Construction began on July 24, 1941, and completed on May 18, 1950. The first water from Jackson Gulch Reservoir was delivered to the water users in 1949. Construction for this project was delayed by World War II. The Civilian Conservation Corps (CCC) started to build the dam under Bureau of Reclamation supervision. In March 1942, the CCC organization was disbanded and a group of Civilian Public Service assignees resumed the construction work by contract after the war ended. The major project works were completed between May 1947 and December 1948. The community of Mancos, to ensure a permanent source of domestic water for the future growth of Mancos Valley, has subscribed for reservoir storage. The reservoir also provides water for Mesa Verde National Park and the Mancos Rural Water Company. Jackson Gulch Reservoir has a surface area of about 220 acres at total capacity. The reservoir is stocked with trout by the Colorado Department of Natural Resources, Division of Wildlife. There are many good camping and picnicking sites, and hunting for the plentiful deer and elk in the area is permitted in season. Recreation facilities at the reservoir were developed and are managed by the Bureau of Reclamation. For specific information about recreational opportunities at Jackson Gulch Reservoir click on the name below. http://www.recreation.gov/detail.cfm?ID=54 The Mancos Project Montezuma County, Colorado, contains some of the most famous Anasazi cliff dwellings in the United States. The Anasazi resided in Mesa Verde until about the thirteenth century A.D. The spectacular cliff dwellings remain as monuments to their existence in Montezuma County, and to the skills of their builders. Two hundred structures occupy Mesa Verde, and the magnificent Cliff Palace housed about 400 people. Now the structures memorialize those who built them.1 The irrigated fields associated with the cliff dwellings preserved in Mesa Verde National Park juxtaposed with the structures of the Mancos Project provide a time warp of irrigation engineering and construction practices. The water supplied to Mesa Verde by the Mancos Project offers a more tangible connection between the two, and intertwined the park with the project for years. The Mancos Project lies in Montezuma County, in the southwest corner of Colorado. The West Mancos River provides the project with its main water supply. The town of Mancos is the project`s nearest community. Historic Mesa Verde National Park lies southwest of the Mancos Project, and receives some of its water from project facilities. Jackson Gulch Dam, north of Mancos, is the project`s primary structure. Facilities and lands of the Mancos Project sit in the mountains at elevations ranging from 6,400 to 7,200 feet. The Mancos Project`s growing season runs between 105 and 125 days a year. Temperatures on the project average between -15 and -25 degrees minimum and 90 degrees maximum.2 Permanent settlement of the area by white Americans started in the mid-1870s. John Moss led an expedition of gold prospectors into the La Plata Mountains in 1874. The Ute Indians of the region granted Moss mining rights to thirty-six square miles of the mountains. Seven members of the party, Dick Gelis, James Ratliff, A.L. Root, Ed Merrick, Harry Lee, John Brewer, and Fred Franks; bowed out of mining and settled the Mancos Valley in 1876. Irrigation started in the Mancos Valley shortly after original settlement. The Mancos area prospered from 1892 to 1905, but Forest Service imposition of grazing restrictions in 1906, for the Montezuma National Forest, caused the livestock industry to decline. A decline in the region`s lumber industry coincided with the livestock reduction.3 Reclamation engineer Chester C. Fisher studied possible San Juan Basin project sites in 1925, but determined none to be economically feasible at the time. Unfavorable transportation conditions and a depressed agricultural economy made the Mancos Project unfeasible. Reclamation returned, and started investigating reservoir sites for the Mancos Project in 1936. Locals favored a reservoir at the Weber site, several miles east of the eventual dam site, while Reclamation preferred the Jackson Gulch location, to the west. The Bureau looked at both areas, but reasoned the Weber site would require diversion of both East Mancos River and Horse Creek, with some diversion from the Middle Mancos River. The Jackson Gulch Reservoir would only divert water from the West Mancos River.4 Congress authorized the Mancos Project under the Water Conservancy and Utilization Act of August 11, 1939, and provided $1.6 million. President Franklin D. Roosevelt approved the project on October 24, 1940, as the eighth `work relief` Reclamation project, using Civilian Conservation Corps (CCC) and Work Projects Administration (WPA) forces in construction.5 The federal government intended for work relief projects to stabilize the agricultural industry in the projects` areas. Reclamation signed a contract with the Mancos Water Conservancy District for repayment of $680,000 over forty years.6 Albert W. Bainbridge, the Resident Engineer, supervised the project as construction commenced. Reclamation started work on two CCC camps, BR-93 and BR-94, on July 24, 1941, in preparation for dam construction by force account. Two CCC companies transferred to BR-93 and BR-94 in October 1941. WPA workers on the Project came from Mancos and the surrounding area, eliminating any need to provide housing for them. WPA workers built the water system for construction and for the CCC camps. The WPA provided labor for construction of Reclamation administration buildings because other work occupied CCC labor.7 The Jackson Gulch Reservoir site lay off-stream from the West Mancos River. This required construction of Inlet and Outlet Canals for filling and distributing water from the reservoir. The WPA, and CCC crews from BR-93, BR-94, and NPS-13, began work on the dam and reservoir site in October 1941. Work crews deposited material stripped from the dam site along the sides of the canyon and near the location for the dam`s lower toe. They used bulldozers to strip the steep sides of the canyons not suitable for draglines. The dozers then moved the material to points within reach of draglines.8 Workers from BR-93, BR-94, and NPS-13 cleared portions of the east abutment in November and December of 1941, and, despite the United States` entry into World War II, work continued into January 1942. The Colorado winter of 1941-42 took a heavy toll on Mancos Project CCC forces. Many fell ill due to poor camp conditions, and a large number of enrollees deserted the camps. Adverse weather conditions halted work for several months. Reclamation engineers aired complaints about the youth and low education levels of the CCC workers that they felt resulted in less than satisfactory work performance.9 The arrival of spring weather and improved working conditions raised the recruits` morale considerably, but the CCC disbanded BR-94 on March 25, 1942. Enrollees from defunct National Park Service camps NPS-5 and NPS-13 transferred to BR-93 in March and April 1942, respectively. The remaining workers cleared much of the west abutment between February and June 1942. Work slowed again when Congress dissolved the WPA in June 1942. Stripping operations resumed on May 13, 1942, as workers attacked portions of the reservoir site above the east abutment. Clearing continued until July 10, 1942, when the federal government eliminated the CCC in the interest of the war effort.10 The loss of the CCC and WPA programs and workers effectively halted work on the Mancos Project. Seeking another way to complete work, suggestions about establishing a camp to house and employ conscientious objectors, on the project, arose by the end of July 1942. Inadequate rain during the year prompted Montezuma County residents to clamor for conscientious objector labor, in order to finish construction of Jackson Gulch Dam and Reservoir. Judge Clifford H. Stone, Director of the Colorado River Conservation Board, corresponded with Wesley Nelson, Reclamation`s Chief Engineer in Washington D.C., about the establishment of a conscientious objector camp.11 Stone inquired about a `side camp` of Japanese internees to work on the Mancos Project.12 Reclamation rejected the use of War Relocation Authority (WRA) labor outright. The Japanese internees would only be available in the winter months, when weather conditions halted most project work. In November 1942, the War Production Board (WPB) ordered construction of the Mancos Project stopped, but within three weeks WPB Vice Chairman F. Eberstadt changed his mind. Eberstadt informed Secretary of the Interior Harold Ickes that construction could continue. The WPB also authorized the use of conscientious objector labor on the Mancos Project.13 The WPB and the Selective Service System established Civilian Public Service (CPS) camp 111 in the summer of 1943. Reclamation transferred Charles F. Thomas from the Boulder Canyon Project to manage CPS-111. The conscientious objectors (COs) continued the clearing operations started by CCC and WPA forces in July 1943. Reclamation staff felt many of the COs belonged to pacifist organizations, espousing political, rather than religious, objections to World War II. In fact, they felt COs had few religious connections. Reclamation supervisors claimed most COs were uncooperative and extremely selfish. The Project History for 1943 said, `Many of these men are well educated, or rather over educated, narrow minded, and very contentious. They object to any kind of regulations.`14 A few of the COs belonged to the `peace churches,` and did cooperate with the supervisors.15 However, they objected to managing others, including small work crews. The CO`s required close supervision, some because of inexperience, but most because of their uncooperative nature. Despite these conditions, Reclamation engineers considered work progress good. By the end of 1943 the camp housed 182 COs, who worked on the project. They completed 90 percent of the clearing work for Jackson Gulch Dam.16 As on the reservoir site, workers used bulldozers for stripping the dam foundation because of the steep topography of the abutments. The bulldozers cleared surface material from the top, depositing it on a shelf 100 feet below. Draglines or shovels deposited the material on trucks for removal to the waste dumps at the dam`s lower toe. In preparation for excavation, the CO`s began clearing the location of the Inlet Canal in August 1943. The removal of brush, and black and yellow pine trees constituted much of the clearing operation. Workers stripped bark off the logs and transported them to local saw mills for processing into lumber.17 During 1943, the CO workers began excavating the trench for the concrete cutoff wall, on the west abutment. They pushed the material from the abutment with bulldozers and dropped it to the dam foundation. Shovels loaded the earth onto trucks for removal. At the same time, crews began excavating for the outlet works. Test pit explorations revealed the outlet works would need a large amount of excavation for the concrete to sit on rock or hard shale. Two draglines, one on each side of the excavation, made the thirty-two foot wide cut for the outlet works.18 Reclamation contracted to obtain materials from a borrow pit on the land of Ira E. and Mary C. Kelly. The pit supplied concrete aggregates for Jackson Gulch Dam. Reclamation contracted with the National Park Service in 1942, for the use of a trommel plant to crush, wash, and screen the aggregates. The trommel was a cylindrical screen into which coarse ore was fed. The trommel filtered fine material out of the coarse material and deposited the ore out of the other end. Reclamation retained possession of the plant, even though the Bureau never used it. Reclamation decided in 1943, to build its own plant. Mancos Project engineers selected the site, and the building materials arrived by the end of the year.19 Reclamation resumed excavation of the cutoff trench in March 1944, after the winter layoff. Crews again used bulldozers for moving most of the material. Workers only excavated about 100 feet of trench on the east abutment of the dam site. They started excavating the cutoff wall footing in June 1944. Part of the trench excavation went through a mixture of shale and rock. Reclamation sprayed the sections with a `Bitumuls Special HRM Emulsified Asphalt` to seal them and prevent slaking, crumbling of the material due to air exposure.20 Excavation of the outlet works resumed in May 1944. The crews laid the concrete for the gate chamber base on December 8, 1944, using two work shifts. The workers heated the mixing water to 148 degrees during the day and 160 degrees at night to guard against freezing. In addition, they heated the sand. A shelter of tarps and poles protected the work against the cold during placement. Clearing of the site continued, and workers finished 85 percent of the clearing by the end of 1944. Reclamation hoped to start placement of the earthen embankment in 1944, but determined that was unfeasible. Instead, work crews continued the work started in 1943 on excavation of the Outlet Canal, which started in 1943.21 Work on the cutoff wall commenced in May 1945. Laborers sandblasted the footing and chipped the loose edges for grouting. They placed the grout directly before laying the cement, to form a solid seal. The workers removed the forms two to three days after placement and applied Daraseal as a curing agent. In September, the use of Daraseal ceased, and Reclamation used water to cure the concrete. Crews finished 520 feet of the cutoff wall and 76 feet of the footing by the end of the work season. Cracks appeared in the wall footing at approximately sixty foot intervals. Workers put two inch pipe into holes they drilled in the footing. They washed the cracks out by pumping water through the pipes at forty pounds of pressure, then ran grout through the pipes to seal the cracks.22 Work on the outlet works, running through the base of the dam, resumed in April 1945. Workers had to clean out material, which washed into the pipe during the spring thaw, before continuing construction. They followed the clean up with construction of the horseshoe shaped outlet conduit. Crews placed the concrete in twenty-eight and one half foot sections with four foot segments in between. They finished the twelve main sections by the end of July 1945, and completed laying the four foot closing sections in August. Workers finished the circular pressure segment upstream from the gate chamber in October 1945.23 Work crews used an Osgood shovel to continue excavation of the Inlet Canal. Several rock ledges delayed excavation work on the canal. Where width permitted, excavation went around the ledges, but in narrow areas, workers backed the shovel up to allow drilling and blasting of the rocky segments.24 Use of Conscientious Objectors to work on the project resulted in some problems. In the early years of their employment, the COs proved unskilled and, at times, irresponsible. Even so, close supervision and inspections helped workers achieve satisfactory results.25 After the surrender of Japan, difficulties increased. Acts of vandalism occurred in the camp area of CPS-111. Men cut the flag rope three times, in the last six months of 1945, forcing camp administrators to lower the flagpole and replace the rope. Some emptied anti-freeze from truck radiators, and replaced it with plain water. `U.S. Slave Camp` and `C.F. Thomas, Gestapo Chief` appeared on camp buildings.26 All the incidents happened at night, so camp administrators never knew who carried them out. Some COs intentionally slowed down work on the project. The Selective Service System released the final CO assignees on February 20, 1946.27 Loss of the CO forces once again stopped work on the Mancos Project. In 1946, Reclamation started converting the buildings of CPS-111 into government housing. Reclamation opened bids for the remaining construction on Jackson Gulch Dam and the Inlet and Outlet Canals. Vinnell Company, Inc. of Alhambra, California had the low bid of $1,925,904, but Reclamation Commissioner Michael Strauss authorized the rejection of all bids as too high. Vinnell announced it could delay in receiving the contract. Proposed elimination of budget carryovers threatened the project in 1946, but in February 1947, Senators Ed C. Johnson and Eugene D. Millikin, of Colorado, assured Montezuma residents construction of the project would continue. Reclamation approved Vinnell`s bid, and the company received the contract on April 17, 1947.28 Vinnell started work on the dam in June 1947, when the first of their forces arrived. They started preparing the dam foundation for placement of the earth embankment. The work involved cleaning the abutments to ten feet beyond the cutoff wall on both sides. Vinnell`s laborers cleaned the sandstone on the east abutment by hand. They used a bulldozer beyond the first ten feet, reverting to hand cleaning when the sandstone became uneven. Cleanup operations finished in July 1947.29 The Inlet Canal had two bench flumes and the Outlet Canal had one. The bench flumes sat above ground on ledges of steep slopes, eliminating the need to excavate canal ditches in areas prone to slides. Vinnell poured the concrete for the bases and the walls of the flumes separately, with the connecting joints at the bases` levels. Vinnell then built forms to pour concrete covers for the Inlet Canal`s flumes. The covers protected the flumes against damage from slides. Soil from minor slides, which fell across the covers, provided more protection for the flumes.30 Vinnell Co., Inc., started laying the first earthfill, in the dam embankment, in July 1947. With the trommel plant out of operation, workers only laid the heavy clay `zone one` material, on the dam site because it did not need screening. Dump trucks hauled the clay to the site where crews spread and rolled it. Rollers made twelve passes over each layer of fill, compacting them to six inches or less. Vinnell also used air powered tampers to compress the earthfill near the cutoff wall, where rollers could not do the job. The contractor asked permission to cease using the tampers, and just use the more labor efficient rollers. Reclamation allowed the company to experiment with the rollers. They did not compress the fill, near the wall, as completely as the rest of the embankment. Reclamation ordered Vinnell to continue work with the tampers.31 On the upstream side of the cutoff wall, an outcrop of cracked sandstone, along the west abutment, prevented effective rolling and power tamping. Reclamation decided to puddle the area. Workers laid a section of fill along the abutment. They then dug a twelve inch wide trench against the rock and filled it with water to puddle the fill. Workers rolled the layer as close to the abutment as possible at a parallel angle. The rollers forced the puddled earth into the cracks and fissures.32 The contractor began placing the dry, coarse `zone two` material in October 1947. Soon after that work began, heavy rains flooded the upstream section of zone two material, and threatened to overtop the zone one clay. The company used three 2 inch pumps to prevent overtopping, but it took several days to pump the water out of the construction area. Frost buildup began causing problems by early November. Vinnell ran two long shifts to avoid shutting down operations during the night and early morning. The first shift stretched from 6:00 p.m. to 5:00 a.m. The second went 5:00 a.m. to 3:30 p.m. The company used the 3:30 p.m. to 6:00 p.m. time slot to service equipment and clear the trommel plant.33 The schedule allowed placement of the embankment through the night to keep frost out of the fill. Temperatures at the site dropped from 42 degrees during the day to 15 degrees at night. As temperatures fell, the contractor decreased the work area to what laborers could keep thawed. They worked the remainder when it warmed in the sun. The trommel plant broke down on November 6, 1947. The halt allowed the whole area of zone two material to freeze. Vinnell reverted to one eight hour shift, and only laid zone one material. On November 13, the contractor stopped work for the winter.34 Vinnell began screening concrete aggregate in August 1947, but by November the trommel plant showed signs of failing. The company excavated the embankment behind it to relieve pressure on the back wall. Finally Vinnell decided to build a new plant instead of repairing the old one, and received permission from Reclamation to proceed. They salvaged the electrical and metal equipment from the old plant, and constructed the new plant on the same site.35 Vinnell started the final work on the cutoff wall in August 1947. The contractor used grout to make a continuous curtain underneath the entire wall to stabilize it. The company went on to finish two remaining open sections in the cutoff wall. In October, Vinnell`s crews finished the portions of the wall, east of the gate chamber and on the west abutment. Careless spraying of a curing compound by the COs covered the reinforcement bars. The contractor found it necessary to sandblast some of the reinforcing steel before laying concrete in the stilling basin and outlet works.36 Government forces built the trashrack, the circular concrete conduit between the trashrack and the gate chamber, the intermediate section of the gate chamber, and the horseshoe section of the outlet conduit from the gate chamber. The force account laborers used a neutralized vinsol resin to entrain air in the concrete. Air entrainment reduced surface tension of water in the mix and improved the concrete` properties. Vinnell completed the outlet works in 1948. Government workers excavated much of the Inlet and Outlet canals in 1947. Vinnell finished the common and rock excavation, and the excavation for structures in 1948. The contractor placed a three foot layer of riprap on the bottom and sides of the Outlet Canal. A Vinnell driller, working on a rock bluff on the Inlet Canal, fell over a cliff to his death on June 14, 1948. He was the only fatality in Mancos Project construction.37 Before construction resumed in 1948, spring runoff in the reservoir area became impounded by the embankment and flowed over it. No significant erosion occurred from the flooding, but Vinnell found it necessary to pump the standing water out of the reservoir area before beginning work. Workers installed toe drains and cleaned the area along the east abutment, cutoff wall, to solid rock. The company laid a `filter blanket` of fine material over the embankment.38 The material did not prove impervious to seepage. Workers placed a cobblestone layer, consisting of three to eight inch diameter rock, two and one half feet thick and the width of the channel; to the downstream toe of the filter blanket. They laid a thin layer of the filter blanket over the cobbles to prevent the zone two material from seeping through the stones.39 The cobblestone supply began falling short of Reclamation`s requirements for the dam by July 1948. Enough stones remained to complete the downstream slope and most of the upstream slope of the embankment. Reclamation made allowances for a shortage of cobblestones. If another material proved necessary, it would lie beneath dead water storage on the upstream slope. The eventual shortage of 2,800 cubic yards of cobbles upon completion, was not acute. As a substitute, Vinnell laid a dense, fine grained, gray sandstone riprap on the upstream face of the dam to finish the contract. Reclamation accepted all of the work on December 16, 1948. Vinnell accomplished the work in 582 (51 percent) of the 1,150 days allowed in the contract.40 Government forces built several components of the dam`s outlet works including the trashrack, the circular concrete conduit between the trashrack and the gate chamber, the intermediate section of the gate chamber, and the horseshoe section of the outlet conduit from the gate chamber. The force account laborers used a neutralized vinsol resin to entrain air in the concrete. Government workers also excavated much of the inlet and outlet canals in 1947. After receiving the dam contract in 1947, Vinnell took over work from the government forces. The company completed the outlet works in 1948. Vinnell finished the common and rock excavation, and the excavation for structures in 1948. The contractor placed a three foot layer of riprap on the bottom and sides of the outlet canal. On June 14, 1948, the Mancos Project suffered its only construction fatality. A Vinnell driller, working on a rock bluff on the inlet canal, fell over a cliff to his death.41 On March 18, 1949, Reclamation diverted the first water from West Mancos River to Jackson Gulch Dam. Montezuma County held dedication ceremonies for the dam on July 9, 1949. Frank C. Merriell, Secretary of the Colorado River Water Conservation District; Judge Clifford H. Stone, Director of the Colorado River Conservation Board; Representative Elizabeth Pallett of Rico, Colorado; District Judge James M. Noland, of Durango, Colorado; E.O. Larsen, Regional Director of Reclamation`s Salt Lake City office; Walter Halpin, of Vinnell Co.; Jesse L. Nusbaum, of the National Park Service; Robert H. Rose, Superintendent of Mesa Verde National Park; and Julia Knous; mother of Colorado Governor Lee Knous; attended the ceremony. Ira E. Kelly, President of the Mancos Water Conservancy District, was the Master of Ceremonies. The morning activities consisted of releasing the first irrigation water from the dam. Cooks barbecued two steers, raised on the project, for lunch. In the afternoon, those in attendance unveiled a monument marker on the dam.42 G.J. Nielson and Sons of Dolores, Colorado, received the contract to build the Chicken Creek Turnout, on the Outlet Canal, in August 1949. The turnout supplied water to lands which could not be served from Mancos River diversions. Nielson and Sons started work on August 25, 1949. The wet ground, at the chute location, forced the firm to try different methods of drainage. Nielson and Sons settled on excavating to the shale foundation. They laid a gravel blanket on the shale, forming a porous layer; then backfilled the gravel. Nielson and Sons stopped for the winter, but encountered no difficulties when work resumed in spring 1950. The firm completed the turnout on May 19, 1950.43 Jackson Gulch Dam is zoned earthfill standing 180 feet high with a top width of 35 feet and a maximum base width of 920 feet. The crest length extends 1,900 feet. The outlet works consist of a concrete conduit leading to an emergency gate chamber. The gate chamber has a thirty six inch steel pipe controlled by two 24 inch hollow jet valves. Jackson Gulch Dam is unusual because it is an off-stream storage facility. Consequently the dam does not have a spillway. Jackson Gulch Reservoir has a total capacity of 10,000 acre-feet. The Inlet Canal stretches 2.6 miles, and the Outlet Canal travels 2.2 miles.44 A dependable supplemental water supply for project lands adds to the economy of the area. Principal crops are alfalfa, grass hay, irrigated pasture, wheat, oats, barley, and corn silage. The Mancos Water Conservancy District privately constructed and operates a 25-kv powerplant on this project.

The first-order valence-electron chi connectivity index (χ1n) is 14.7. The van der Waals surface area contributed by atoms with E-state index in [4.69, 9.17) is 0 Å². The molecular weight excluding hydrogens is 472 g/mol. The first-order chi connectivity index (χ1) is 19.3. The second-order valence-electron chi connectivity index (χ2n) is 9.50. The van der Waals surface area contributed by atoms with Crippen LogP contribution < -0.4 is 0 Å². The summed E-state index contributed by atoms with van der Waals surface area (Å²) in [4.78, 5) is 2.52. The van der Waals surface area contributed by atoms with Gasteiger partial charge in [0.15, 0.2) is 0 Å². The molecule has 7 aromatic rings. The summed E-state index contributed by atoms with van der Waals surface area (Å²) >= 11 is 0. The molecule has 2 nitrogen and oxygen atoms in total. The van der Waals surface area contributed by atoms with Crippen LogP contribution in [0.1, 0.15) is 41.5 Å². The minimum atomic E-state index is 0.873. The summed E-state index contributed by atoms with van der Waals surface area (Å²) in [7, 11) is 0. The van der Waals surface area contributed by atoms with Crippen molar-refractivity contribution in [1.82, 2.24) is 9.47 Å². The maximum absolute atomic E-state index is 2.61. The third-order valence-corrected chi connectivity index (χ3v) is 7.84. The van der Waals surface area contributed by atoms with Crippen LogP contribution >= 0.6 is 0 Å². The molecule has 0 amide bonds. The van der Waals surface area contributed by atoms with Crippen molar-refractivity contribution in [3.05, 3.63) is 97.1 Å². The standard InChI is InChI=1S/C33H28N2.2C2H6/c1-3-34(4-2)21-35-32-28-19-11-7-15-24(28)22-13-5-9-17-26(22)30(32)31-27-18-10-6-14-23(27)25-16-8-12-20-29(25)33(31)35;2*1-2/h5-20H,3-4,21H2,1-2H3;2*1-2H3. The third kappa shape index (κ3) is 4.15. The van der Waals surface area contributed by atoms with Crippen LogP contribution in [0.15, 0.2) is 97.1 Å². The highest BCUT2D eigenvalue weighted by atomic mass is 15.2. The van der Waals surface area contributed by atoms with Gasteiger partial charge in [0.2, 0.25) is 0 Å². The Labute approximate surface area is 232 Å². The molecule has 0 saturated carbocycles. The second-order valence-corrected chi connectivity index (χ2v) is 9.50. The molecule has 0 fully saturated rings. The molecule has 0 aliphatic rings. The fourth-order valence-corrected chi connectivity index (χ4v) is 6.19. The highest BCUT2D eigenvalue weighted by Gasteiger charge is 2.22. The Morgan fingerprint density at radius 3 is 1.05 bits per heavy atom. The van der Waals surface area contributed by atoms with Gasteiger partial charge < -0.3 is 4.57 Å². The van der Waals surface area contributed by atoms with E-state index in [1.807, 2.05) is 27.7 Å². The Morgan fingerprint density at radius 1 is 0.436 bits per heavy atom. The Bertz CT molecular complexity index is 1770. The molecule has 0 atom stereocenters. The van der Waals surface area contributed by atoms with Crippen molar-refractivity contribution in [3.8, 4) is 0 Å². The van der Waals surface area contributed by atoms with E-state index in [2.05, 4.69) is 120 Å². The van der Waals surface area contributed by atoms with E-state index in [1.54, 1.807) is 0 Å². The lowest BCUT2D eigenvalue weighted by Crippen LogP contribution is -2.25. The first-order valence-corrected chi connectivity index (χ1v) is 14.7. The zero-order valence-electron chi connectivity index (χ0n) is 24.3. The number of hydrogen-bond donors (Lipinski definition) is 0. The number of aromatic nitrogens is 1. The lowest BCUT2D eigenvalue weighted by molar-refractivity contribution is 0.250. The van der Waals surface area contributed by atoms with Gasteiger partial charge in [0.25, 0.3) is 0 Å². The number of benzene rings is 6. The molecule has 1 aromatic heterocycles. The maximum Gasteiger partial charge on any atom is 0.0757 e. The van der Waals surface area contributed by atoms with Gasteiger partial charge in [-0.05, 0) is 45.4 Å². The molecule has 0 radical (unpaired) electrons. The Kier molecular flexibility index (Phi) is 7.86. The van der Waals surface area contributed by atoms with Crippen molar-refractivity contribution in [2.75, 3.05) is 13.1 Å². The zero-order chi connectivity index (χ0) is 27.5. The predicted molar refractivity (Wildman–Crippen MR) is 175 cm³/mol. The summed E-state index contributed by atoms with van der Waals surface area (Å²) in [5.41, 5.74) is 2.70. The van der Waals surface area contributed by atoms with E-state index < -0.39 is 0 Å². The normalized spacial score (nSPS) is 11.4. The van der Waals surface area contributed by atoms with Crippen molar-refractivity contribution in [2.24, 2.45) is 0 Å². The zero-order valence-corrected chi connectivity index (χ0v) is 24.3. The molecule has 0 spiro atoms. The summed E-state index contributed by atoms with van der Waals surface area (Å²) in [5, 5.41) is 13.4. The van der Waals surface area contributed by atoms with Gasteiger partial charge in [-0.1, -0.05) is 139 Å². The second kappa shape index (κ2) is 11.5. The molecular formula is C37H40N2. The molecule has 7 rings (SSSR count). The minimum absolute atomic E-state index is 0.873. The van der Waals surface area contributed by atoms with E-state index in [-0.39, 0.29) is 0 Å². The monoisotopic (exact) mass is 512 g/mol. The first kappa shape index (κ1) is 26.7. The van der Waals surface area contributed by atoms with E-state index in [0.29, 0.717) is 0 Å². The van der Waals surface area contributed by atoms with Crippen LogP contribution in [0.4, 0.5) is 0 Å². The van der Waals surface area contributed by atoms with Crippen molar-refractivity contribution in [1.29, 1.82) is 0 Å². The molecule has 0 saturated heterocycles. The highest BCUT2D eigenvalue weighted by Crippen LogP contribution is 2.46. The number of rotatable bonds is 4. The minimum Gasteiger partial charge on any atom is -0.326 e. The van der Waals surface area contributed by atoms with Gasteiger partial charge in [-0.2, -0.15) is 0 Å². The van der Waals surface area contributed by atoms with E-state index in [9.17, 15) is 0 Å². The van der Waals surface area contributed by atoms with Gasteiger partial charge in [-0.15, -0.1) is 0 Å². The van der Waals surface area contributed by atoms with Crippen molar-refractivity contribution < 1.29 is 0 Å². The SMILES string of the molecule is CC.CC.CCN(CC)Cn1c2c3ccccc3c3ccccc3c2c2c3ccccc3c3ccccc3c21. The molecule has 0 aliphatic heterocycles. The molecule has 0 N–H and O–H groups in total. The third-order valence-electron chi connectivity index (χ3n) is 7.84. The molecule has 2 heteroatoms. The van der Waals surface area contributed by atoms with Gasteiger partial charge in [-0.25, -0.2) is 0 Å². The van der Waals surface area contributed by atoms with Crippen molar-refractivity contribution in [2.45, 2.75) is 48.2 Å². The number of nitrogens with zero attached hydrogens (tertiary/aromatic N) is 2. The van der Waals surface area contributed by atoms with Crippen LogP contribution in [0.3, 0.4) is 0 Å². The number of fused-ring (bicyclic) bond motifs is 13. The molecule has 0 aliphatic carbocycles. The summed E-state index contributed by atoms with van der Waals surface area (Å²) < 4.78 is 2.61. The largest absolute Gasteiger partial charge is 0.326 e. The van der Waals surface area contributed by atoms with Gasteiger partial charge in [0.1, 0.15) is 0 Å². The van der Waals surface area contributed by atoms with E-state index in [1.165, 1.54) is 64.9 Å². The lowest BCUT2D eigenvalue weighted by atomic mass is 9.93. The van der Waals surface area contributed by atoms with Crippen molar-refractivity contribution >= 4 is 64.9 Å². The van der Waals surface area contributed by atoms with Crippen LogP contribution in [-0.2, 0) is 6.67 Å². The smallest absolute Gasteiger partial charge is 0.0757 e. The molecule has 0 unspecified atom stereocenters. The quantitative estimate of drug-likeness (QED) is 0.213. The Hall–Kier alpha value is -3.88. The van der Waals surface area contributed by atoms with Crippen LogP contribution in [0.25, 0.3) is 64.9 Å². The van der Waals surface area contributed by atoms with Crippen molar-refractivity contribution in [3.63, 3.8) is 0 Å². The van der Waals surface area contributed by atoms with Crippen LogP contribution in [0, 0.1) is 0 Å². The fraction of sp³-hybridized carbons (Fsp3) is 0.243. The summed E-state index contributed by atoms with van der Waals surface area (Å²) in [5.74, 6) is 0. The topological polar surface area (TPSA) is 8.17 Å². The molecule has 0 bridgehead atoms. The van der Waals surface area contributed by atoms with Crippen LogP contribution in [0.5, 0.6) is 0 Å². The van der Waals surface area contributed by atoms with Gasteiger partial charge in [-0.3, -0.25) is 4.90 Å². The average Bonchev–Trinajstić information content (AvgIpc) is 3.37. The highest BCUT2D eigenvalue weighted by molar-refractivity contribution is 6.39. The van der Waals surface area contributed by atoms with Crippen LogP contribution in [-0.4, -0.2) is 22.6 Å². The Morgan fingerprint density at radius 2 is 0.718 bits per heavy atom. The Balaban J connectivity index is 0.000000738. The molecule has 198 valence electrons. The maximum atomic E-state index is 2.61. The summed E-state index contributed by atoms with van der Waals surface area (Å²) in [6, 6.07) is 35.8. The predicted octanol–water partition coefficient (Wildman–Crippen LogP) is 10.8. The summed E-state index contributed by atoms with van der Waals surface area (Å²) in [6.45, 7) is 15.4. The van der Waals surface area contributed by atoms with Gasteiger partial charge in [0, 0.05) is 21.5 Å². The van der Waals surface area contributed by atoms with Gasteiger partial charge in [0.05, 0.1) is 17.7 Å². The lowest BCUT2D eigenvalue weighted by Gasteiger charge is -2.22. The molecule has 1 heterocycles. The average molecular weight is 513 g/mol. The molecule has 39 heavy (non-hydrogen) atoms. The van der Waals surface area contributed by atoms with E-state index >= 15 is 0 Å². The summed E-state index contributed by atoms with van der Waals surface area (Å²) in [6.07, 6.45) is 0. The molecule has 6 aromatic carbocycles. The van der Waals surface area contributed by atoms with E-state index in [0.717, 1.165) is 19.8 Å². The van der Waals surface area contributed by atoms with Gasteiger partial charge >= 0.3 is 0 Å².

The offstream reservoir is fed by the 2.6-mile-long Inlet Canal from the West Mancos River. Water from the reservoir is returned to the original streambed at a point higher than the project lands through the 2.2-mile-long Outlet Canal. The greater part of the distribution system was constructed by local interests prior to 1900. Facilities constructed by the Bureau of Reclamation furnish supplemental water to an established agricultural area and provide a domestic water supply for Mesa Verde National Park, Mancos Rural Water Co., and the town of Mancos. Jackson Gulch Dam is a rock-faced earthfill structure 180 feet high with a concrete cutoff wall. The reservoir is off-stream on Jackson Gulch, 5 miles north of Mancos, and has a total capacity of almost 10,000 acre-feet. The dam does not have a spillway. The 280-cubic-foot-per-second-capacity outlet works is a concrete pressure conduit from trashrack to gate chamber, and a steel pipe from gate chamber to two hollow jet valves. The Inlet Canal extends from the West Mancos River to the reservoir. Operation and maintenance of the project was transferred to the Mancos Water Conservancy District on January 1, 1963.
Parker, Sybil B., ed. McGraw-Hill Dictionary of Scientific and Technical Terms, 4th Edition. New York: McGraw-Hill, 1989.
ContactTitle: Area Office Manager
Organization: Western Colorado Area Office - Durango
Address: 185 Suttle Street, Suite 2
City: Durango, CO 81303
OwnerTitle: Public Affairs Officer
Organization: Upper Colorado Regional Office
Address: 125 South State Street, Rm 7102
City: Salt Lake City, UT 84138-1102
OwnerTitle: Public Affairs Officer
Organization: Commissioner`s Office
Address: 1849 C Street NW
City: Washington, DC 20240
OperatorOrganization: Mancos Water Conservancy District
Address: 42888 County Rd N
City: Mancos, CO 81328